LT-PBR Recipes

Recipes for You to Use and Adapt

Numerous recipes and conceptual diagrams exist for low tech process based restoration structures. Here we highlight some examples and references for you to follow and/or adapt.

Structure Recipes

Low-Tech Techniques & Resources Organized by Processes Promoted

Adapted from Appendix C (Table 4) in Chapter 1 - Shahverdian et al. (2019)

Promoting and/or Mimicking Wood Accumulation

Name Helpful Reference(s)
Seeding of Wood – Direct Recruitment of Unanchored Wood  
Direct Felling Carah, J.K., Blencowe, C.C., Wright, D.W. and Bolton, L.A., 2014. Low-Cost Restoration Technique for Rapidly Increasing Wood Cover in Coastal Coho Salmon Streams. North American Journal of Fisheries Management. DOI: 10.1080/02755947.2014.943861
Grip-Hoisting Micelston, E., 2014. Rigging Handbook for Trail Work, New York-New Jersey Trail Conference. New York - New Jersey Trail Conference, Mahwah, NJ, pp. 24.
  An Introduction to Rigging for Trail Work
Name Helpful Reference(s)
Structural Placement of Wood Accumulations  
Post-Assisted Log Structures Chapter 5 (Shahverdian et al., 2019)
Submerged Shelters Page 34-35 of White and Bryndilson (1967)
Name Helpful Reference(s)
Improving Supply of Woody Material  
Riparian Plantings (Hall et al., 2011)
Practical Grazing Management for Riparian Areas (Swanson et al., 2015)
Fencing Page 34-35 of White and Bryndilson (1967)

Promoting and/or Mimicking Beaver Dam Activity

Name Helpful Reference(s)
Beaver Translocation (Woodruff and Pollock, 2015)
Beaver Dam Analogues Chapter 5 (Shahverdian et al., 2019)
Trapping Closures Figure 7; (Valachovic)
Grazing Management (to improve vegetation availability for beaver dam activity) See Chapter II of Kraebel and Pillsbury (1934); See Butterfield et al. (2019) - Holistic Management Handbook

Promoting Root Mat Production in Wet Meadows with Erosion Control

Many of these structures are commonly used in “erosion control” intermittent & ephemeral channels, but not exclusively. These are used frequently in channels that have headcut and extended into wet meadows and threaten the continued key process of root mat production in those meadows. In such situations, these meadows may have naturally not had any channels, or less incised channels or even discontinous channels. See Kraebel and Pillsbury for brush, wood and rock examples and here for some rock-based examples of erosion control.

Name Helpful Reference(s)
Baffles (Zeedyk and Clothier, 2009) - See pp. 85-91.
One Rock Dams (Maestas et al., 2018; Zeedyk and Clothier, 2009) - see pp 102-104 in Zeedyke and Clothier (2009); see also Pocket Guide
Post and Brush Dams Kraebel and Pillsbury (1934) - See Structures No. 7 & 8 (Figures 20-29)
Post and Brush Plugs Kraebel and Pillsbury (1934) - See Structure No. 2 (Figure 10)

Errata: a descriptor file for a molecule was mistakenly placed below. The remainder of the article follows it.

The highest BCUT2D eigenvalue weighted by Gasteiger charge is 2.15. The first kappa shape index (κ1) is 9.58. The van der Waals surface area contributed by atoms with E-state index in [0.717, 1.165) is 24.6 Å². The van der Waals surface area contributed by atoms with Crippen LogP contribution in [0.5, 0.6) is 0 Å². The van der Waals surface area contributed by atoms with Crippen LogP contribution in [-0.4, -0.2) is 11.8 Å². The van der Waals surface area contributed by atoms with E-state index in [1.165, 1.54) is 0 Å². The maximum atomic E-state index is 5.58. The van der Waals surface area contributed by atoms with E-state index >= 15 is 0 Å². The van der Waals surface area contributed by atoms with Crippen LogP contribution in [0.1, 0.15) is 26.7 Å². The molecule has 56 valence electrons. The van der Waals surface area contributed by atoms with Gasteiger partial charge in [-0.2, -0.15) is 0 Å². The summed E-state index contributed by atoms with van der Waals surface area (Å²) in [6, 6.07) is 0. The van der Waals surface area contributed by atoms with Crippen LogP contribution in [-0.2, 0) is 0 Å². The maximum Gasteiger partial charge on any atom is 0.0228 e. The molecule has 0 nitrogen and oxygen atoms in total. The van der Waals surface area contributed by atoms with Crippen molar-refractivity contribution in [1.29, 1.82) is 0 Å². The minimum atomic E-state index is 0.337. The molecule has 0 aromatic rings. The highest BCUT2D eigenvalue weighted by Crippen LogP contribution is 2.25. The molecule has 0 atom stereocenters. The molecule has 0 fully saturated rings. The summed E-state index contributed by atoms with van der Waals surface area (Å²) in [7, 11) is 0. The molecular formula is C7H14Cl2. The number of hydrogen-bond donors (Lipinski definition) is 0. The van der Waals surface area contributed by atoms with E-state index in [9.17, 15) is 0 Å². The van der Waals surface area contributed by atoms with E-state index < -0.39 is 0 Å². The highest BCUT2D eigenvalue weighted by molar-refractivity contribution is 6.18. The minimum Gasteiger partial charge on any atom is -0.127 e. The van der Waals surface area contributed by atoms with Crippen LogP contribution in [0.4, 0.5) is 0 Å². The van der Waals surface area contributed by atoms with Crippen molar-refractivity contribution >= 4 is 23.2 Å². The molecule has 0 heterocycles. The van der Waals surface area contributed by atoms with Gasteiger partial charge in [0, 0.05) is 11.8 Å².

Tree Dam Kraebel and Pillsbury (1934) - See Structures No. 11 & 12 (Figures 36-38)
Tree Plug Kraebel and Pillsbury (1934) - See Structure No. 3 (Figure 11)
Vanes (Zeedyk and Clothier, 2009) - See pp. 92-98.
Wicker Wiers (Zeedyk and Clothier, 2009) - See pp. 100-102.
Zuni Bowls (Maestas et al., 2018; Zeedyk and Clothier, 2009) - See pp 106-107 in Zeedy and Clothier (2009); see also Pocket Guide

Zeedyk, B. and Clothier, V., 2009. Let the Water Do the Work: Induced Meandering, an Evolving Method for Restoring Incised Channels. Island Press, Washington D.C., 256 pp

Kraebel, C.J. and Pillsbury, A.F., 1934. Handbook of Erosion Control in Mouuntain Meadows, U.S. Forest Service, California Forest and Range Experiment Station, Berkeley, CA.

Maestas, J.D., Conner, S., Zeedyk, B., Neely, B., Rondeau, R., N. Seward, Chapman, T., With, L. and Murph., R., 2018. Hand-built structures for restoring degraded meadows in sagebrush rangelands: Examples and lessons learned from the Upper Gunnison River Basin, Colorado, USDA, Natural Resource Conservation Service, Range Techncial Note No. 40. Denver, CO.

White RJ and Brynildson OM. 1967. Guidelines for management of trout stream habitat in Wisconsin. Wisconsin Department of Natural Resources: Madison, WI. 68 pp.

Swanson S, Wyman S, Evans C. 2015. Practical Grazing Management to Maintain or Restore Riparian Functions and Values on Rangelands. Journal of Range Management 2 : 28 pp.

Ones You Can Use Legally

Of the recipes we provided in the Manual, most are open source so you can use them for your purposes in your own designs, permit applications and reports. Like most recipes, local adaptations, substitutions and changes can be made to best suit your needs. However, when getting started, or for defining minimum standards of practice, the receipes are helpful. We license all these with a creative commons attribution license so you can adapt for your own purposes and, distribute and share:

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